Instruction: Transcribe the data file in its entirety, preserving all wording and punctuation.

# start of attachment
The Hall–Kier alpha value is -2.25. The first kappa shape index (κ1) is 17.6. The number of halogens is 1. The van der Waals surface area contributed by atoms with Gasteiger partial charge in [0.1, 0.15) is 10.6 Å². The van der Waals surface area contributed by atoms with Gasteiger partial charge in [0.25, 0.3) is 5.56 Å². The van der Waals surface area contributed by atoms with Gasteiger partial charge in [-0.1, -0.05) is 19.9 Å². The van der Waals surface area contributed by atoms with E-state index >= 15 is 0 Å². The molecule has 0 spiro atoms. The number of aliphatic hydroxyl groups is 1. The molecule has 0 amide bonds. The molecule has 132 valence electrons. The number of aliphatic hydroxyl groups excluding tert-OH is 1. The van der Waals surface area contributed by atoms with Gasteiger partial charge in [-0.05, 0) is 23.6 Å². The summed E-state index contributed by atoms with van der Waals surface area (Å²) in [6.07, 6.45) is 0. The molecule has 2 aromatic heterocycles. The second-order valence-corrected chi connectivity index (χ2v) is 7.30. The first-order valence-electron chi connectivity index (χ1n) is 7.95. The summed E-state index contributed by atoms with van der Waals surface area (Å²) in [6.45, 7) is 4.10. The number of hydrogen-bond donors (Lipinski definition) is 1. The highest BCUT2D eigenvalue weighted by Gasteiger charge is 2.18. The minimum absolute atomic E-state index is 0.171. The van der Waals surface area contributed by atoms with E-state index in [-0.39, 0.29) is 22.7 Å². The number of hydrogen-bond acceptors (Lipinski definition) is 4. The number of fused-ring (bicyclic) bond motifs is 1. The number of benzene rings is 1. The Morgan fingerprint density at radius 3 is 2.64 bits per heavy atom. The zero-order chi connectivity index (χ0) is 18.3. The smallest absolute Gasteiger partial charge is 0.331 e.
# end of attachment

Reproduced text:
The Hall–Kier alpha value is -2.25. The first kappa shape index (κ1) is 17.6. The number of halogens is 1. The van der Waals surface area contributed by atoms with Gasteiger partial charge in [0.1, 0.15) is 10.6 Å². The van der Waals surface area contributed by atoms with Gasteiger partial charge in [0.25, 0.3) is 5.56 Å². The van der Waals surface area contributed by atoms with Gasteiger partial charge in [-0.1, -0.05) is 19.9 Å². The van der Waals surface area contributed by atoms with E-state index >= 15 is 0 Å². The molecule has 0 spiro atoms. The number of aliphatic hydroxyl groups is 1. The molecule has 0 amide bonds. The molecule has 132 valence electrons. The number of aliphatic hydroxyl groups excluding tert-OH is 1. The van der Waals surface area contributed by atoms with Gasteiger partial charge in [-0.05, 0) is 23.6 Å². The summed E-state index contributed by atoms with van der Waals surface area (Å²) in [6.07, 6.45) is 0. The molecule has 2 aromatic heterocycles. The second-order valence-corrected chi connectivity index (χ2v) is 7.30. The first-order valence-electron chi connectivity index (χ1n) is 7.95. The summed E-state index contributed by atoms with van der Waals surface area (Å²) in [6.45, 7) is 4.10. The number of hydrogen-bond donors (Lipinski definition) is 1. The highest BCUT2D eigenvalue weighted by Gasteiger charge is 2.18. The minimum absolute atomic E-state index is 0.171. The van der Waals surface area contributed by atoms with E-state index in [-0.39, 0.29) is 22.7 Å². The number of hydrogen-bond acceptors (Lipinski definition) is 4. The number of fused-ring (bicyclic) bond motifs is 1. The number of benzene rings is 1. The Morgan fingerprint density at radius 3 is 2.64 bits per heavy atom. The zero-order chi connectivity index (χ0) is 18.3. The smallest absolute Gasteiger partial charge is 0.331 e.